Aug 192015
 

We might ask whether highly trained Zen practitioners display consistent EEG patterns when doing zazen. In this phase of the investigation, recordings were made of four students of Shodo Harada Roshi, each of whom has sat zazen for roughly 10,000 hours or greater. This experience includes training at Sogenji Monastery in Okayama, Japan, at Tahoma Zen Monastery in Freeland, Washington and sitting alone. Four practitioners were recorded  for roughly 20 minutes each. However, there was wide variation in settings and context. Here is what we found:

Subject S6

Ten-minute segment of subject S6 doing zazen. Subject S6 sits regularly for at least 4 hours/day at Tahoma Zen Monastery.

 

Subject S11

Ten-minute segment of subject S11 doing zazen. Recorded on the day after a 7-day sesshin and after having a morning cup of coffee.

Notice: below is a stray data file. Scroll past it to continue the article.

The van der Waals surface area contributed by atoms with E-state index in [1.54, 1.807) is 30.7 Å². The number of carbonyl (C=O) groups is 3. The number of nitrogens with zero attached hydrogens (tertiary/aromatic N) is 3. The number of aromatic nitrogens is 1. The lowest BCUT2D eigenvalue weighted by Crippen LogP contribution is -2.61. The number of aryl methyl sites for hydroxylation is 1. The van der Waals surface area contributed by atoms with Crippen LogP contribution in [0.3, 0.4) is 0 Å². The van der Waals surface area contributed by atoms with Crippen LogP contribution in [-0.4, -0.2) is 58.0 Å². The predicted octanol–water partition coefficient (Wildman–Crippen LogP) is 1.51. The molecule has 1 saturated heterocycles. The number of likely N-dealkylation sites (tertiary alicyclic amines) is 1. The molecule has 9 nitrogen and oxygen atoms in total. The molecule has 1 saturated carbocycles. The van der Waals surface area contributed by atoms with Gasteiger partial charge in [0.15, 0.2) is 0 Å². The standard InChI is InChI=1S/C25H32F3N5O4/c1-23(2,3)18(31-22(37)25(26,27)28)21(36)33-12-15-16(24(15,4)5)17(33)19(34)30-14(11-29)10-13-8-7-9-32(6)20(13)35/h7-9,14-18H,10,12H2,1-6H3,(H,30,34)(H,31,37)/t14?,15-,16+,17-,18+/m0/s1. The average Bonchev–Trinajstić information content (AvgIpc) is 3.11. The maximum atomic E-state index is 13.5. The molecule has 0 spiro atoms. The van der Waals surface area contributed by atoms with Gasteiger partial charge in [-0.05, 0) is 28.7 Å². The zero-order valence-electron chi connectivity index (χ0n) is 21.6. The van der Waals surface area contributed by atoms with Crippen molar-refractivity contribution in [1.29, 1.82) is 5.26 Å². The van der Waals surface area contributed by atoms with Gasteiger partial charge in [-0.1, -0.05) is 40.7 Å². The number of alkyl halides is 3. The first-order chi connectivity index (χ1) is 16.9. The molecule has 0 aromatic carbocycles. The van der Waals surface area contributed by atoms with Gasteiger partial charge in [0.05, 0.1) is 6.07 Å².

Subject S12 zazen

Ten-minute segment of subject S12 doing zazen. Subject S12 sits regularly for at least 4 hours/day at Tahoma Zen Monastery.

 

Subject S5

Instructions for Subject 5 were to spend 7 minutes worrying about work, then 7 minutes of zazen, 7 more minutes of worrying, then 7 minutes of zazen. The chart above is for the first 7 minutes of zazen.

 

Subject S12 - shikantaza

Subject S12 suggested dividing his recording session into two segments: (1) traditional zazen (counting the breaths, eyes open) with (2) shikantaza (open awareness, eyes closed) Compare with rec38, S12 zazen above.

These results serve as a good reminder to not jump to conclusions, or imagine that zazen has the same signature in all individuals at all times, even among expert practitioners. In the EEG patterns above we see many differences .

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